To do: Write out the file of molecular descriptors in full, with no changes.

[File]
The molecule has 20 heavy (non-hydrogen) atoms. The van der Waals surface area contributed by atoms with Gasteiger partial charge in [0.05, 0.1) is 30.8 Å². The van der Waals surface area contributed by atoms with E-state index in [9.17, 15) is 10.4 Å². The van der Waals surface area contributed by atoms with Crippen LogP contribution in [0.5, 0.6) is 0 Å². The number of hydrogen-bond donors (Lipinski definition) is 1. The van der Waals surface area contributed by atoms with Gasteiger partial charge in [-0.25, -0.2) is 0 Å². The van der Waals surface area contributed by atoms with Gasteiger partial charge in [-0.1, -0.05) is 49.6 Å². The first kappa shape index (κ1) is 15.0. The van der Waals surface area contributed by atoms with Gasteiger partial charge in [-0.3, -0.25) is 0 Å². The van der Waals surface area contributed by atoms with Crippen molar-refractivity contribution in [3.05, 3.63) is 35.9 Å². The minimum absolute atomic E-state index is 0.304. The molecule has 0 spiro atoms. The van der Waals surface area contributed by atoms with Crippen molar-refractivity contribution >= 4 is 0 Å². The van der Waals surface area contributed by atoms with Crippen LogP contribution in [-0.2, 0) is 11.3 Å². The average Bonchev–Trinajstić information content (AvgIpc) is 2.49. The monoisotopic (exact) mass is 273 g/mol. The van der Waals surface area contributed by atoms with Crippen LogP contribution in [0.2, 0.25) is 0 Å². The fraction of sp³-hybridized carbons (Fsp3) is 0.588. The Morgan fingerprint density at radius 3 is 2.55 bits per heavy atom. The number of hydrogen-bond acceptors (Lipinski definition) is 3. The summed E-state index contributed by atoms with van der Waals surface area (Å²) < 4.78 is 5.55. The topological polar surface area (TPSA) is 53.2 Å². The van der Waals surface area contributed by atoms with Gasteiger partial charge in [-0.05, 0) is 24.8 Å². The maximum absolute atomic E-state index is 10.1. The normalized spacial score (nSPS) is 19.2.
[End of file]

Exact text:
The molecule has 20 heavy (non-hydrogen) atoms. The van der Waals surface area contributed by atoms with Gasteiger partial charge in [0.05, 0.1) is 30.8 Å². The van der Waals surface area contributed by atoms with E-state index in [9.17, 15) is 10.4 Å². The van der Waals surface area contributed by atoms with Crippen LogP contribution in [0.5, 0.6) is 0 Å². The number of hydrogen-bond donors (Lipinski definition) is 1. The van der Waals surface area contributed by atoms with Gasteiger partial charge in [-0.25, -0.2) is 0 Å². The van der Waals surface area contributed by atoms with Gasteiger partial charge in [-0.1, -0.05) is 49.6 Å². The first kappa shape index (κ1) is 15.0. The van der Waals surface area contributed by atoms with Gasteiger partial charge in [-0.3, -0.25) is 0 Å². The van der Waals surface area contributed by atoms with Crippen molar-refractivity contribution in [3.05, 3.63) is 35.9 Å². The minimum absolute atomic E-state index is 0.304. The molecule has 0 spiro atoms. The van der Waals surface area contributed by atoms with Crippen molar-refractivity contribution >= 4 is 0 Å². The van der Waals surface area contributed by atoms with Crippen LogP contribution in [-0.2, 0) is 11.3 Å². The average Bonchev–Trinajstić information content (AvgIpc) is 2.49. The monoisotopic (exact) mass is 273 g/mol. The van der Waals surface area contributed by atoms with Crippen LogP contribution in [0.2, 0.25) is 0 Å². The fraction of sp³-hybridized carbons (Fsp3) is 0.588. The Morgan fingerprint density at radius 3 is 2.55 bits per heavy atom. The number of hydrogen-bond acceptors (Lipinski definition) is 3. The summed E-state index contributed by atoms with van der Waals surface area (Å²) < 4.78 is 5.55. The topological polar surface area (TPSA) is 53.2 Å². The van der Waals surface area contributed by atoms with Gasteiger partial charge in [-0.05, 0) is 24.8 Å². The maximum absolute atomic E-state index is 10.1. The normalized spacial score (nSPS) is 19.2.